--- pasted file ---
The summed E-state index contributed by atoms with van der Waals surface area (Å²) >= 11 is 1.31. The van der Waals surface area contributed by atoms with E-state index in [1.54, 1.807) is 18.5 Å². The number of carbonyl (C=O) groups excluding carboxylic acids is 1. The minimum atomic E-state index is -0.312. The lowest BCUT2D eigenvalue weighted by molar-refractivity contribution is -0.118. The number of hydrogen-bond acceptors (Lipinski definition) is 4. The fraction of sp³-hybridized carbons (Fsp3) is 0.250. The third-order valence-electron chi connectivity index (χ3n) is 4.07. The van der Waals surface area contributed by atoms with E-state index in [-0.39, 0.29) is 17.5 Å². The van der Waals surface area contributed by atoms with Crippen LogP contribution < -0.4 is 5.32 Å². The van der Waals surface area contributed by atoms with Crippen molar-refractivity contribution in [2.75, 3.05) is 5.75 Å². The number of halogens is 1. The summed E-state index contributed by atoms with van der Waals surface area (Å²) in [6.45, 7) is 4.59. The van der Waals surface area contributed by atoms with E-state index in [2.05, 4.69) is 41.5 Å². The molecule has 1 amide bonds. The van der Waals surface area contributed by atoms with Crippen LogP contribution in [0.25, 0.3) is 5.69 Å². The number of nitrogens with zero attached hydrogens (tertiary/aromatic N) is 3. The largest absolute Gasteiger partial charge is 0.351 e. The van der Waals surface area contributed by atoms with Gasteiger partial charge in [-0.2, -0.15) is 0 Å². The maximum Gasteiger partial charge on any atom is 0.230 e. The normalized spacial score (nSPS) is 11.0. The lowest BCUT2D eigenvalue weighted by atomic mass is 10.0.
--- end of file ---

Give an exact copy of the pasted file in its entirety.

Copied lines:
The summed E-state index contributed by atoms with van der Waals surface area (Å²) >= 11 is 1.31. The van der Waals surface area contributed by atoms with E-state index in [1.54, 1.807) is 18.5 Å². The number of carbonyl (C=O) groups excluding carboxylic acids is 1. The minimum atomic E-state index is -0.312. The lowest BCUT2D eigenvalue weighted by molar-refractivity contribution is -0.118. The number of hydrogen-bond acceptors (Lipinski definition) is 4. The fraction of sp³-hybridized carbons (Fsp3) is 0.250. The third-order valence-electron chi connectivity index (χ3n) is 4.07. The van der Waals surface area contributed by atoms with E-state index in [-0.39, 0.29) is 17.5 Å². The van der Waals surface area contributed by atoms with Crippen LogP contribution < -0.4 is 5.32 Å². The van der Waals surface area contributed by atoms with Crippen molar-refractivity contribution in [2.75, 3.05) is 5.75 Å². The number of halogens is 1. The summed E-state index contributed by atoms with van der Waals surface area (Å²) in [6.45, 7) is 4.59. The van der Waals surface area contributed by atoms with E-state index in [2.05, 4.69) is 41.5 Å². The molecule has 1 amide bonds. The van der Waals surface area contributed by atoms with Crippen LogP contribution in [0.25, 0.3) is 5.69 Å². The number of nitrogens with zero attached hydrogens (tertiary/aromatic N) is 3. The largest absolute Gasteiger partial charge is 0.351 e. The van der Waals surface area contributed by atoms with Gasteiger partial charge in [-0.2, -0.15) is 0 Å². The maximum Gasteiger partial charge on any atom is 0.230 e. The normalized spacial score (nSPS) is 11.0. The lowest BCUT2D eigenvalue weighted by atomic mass is 10.0.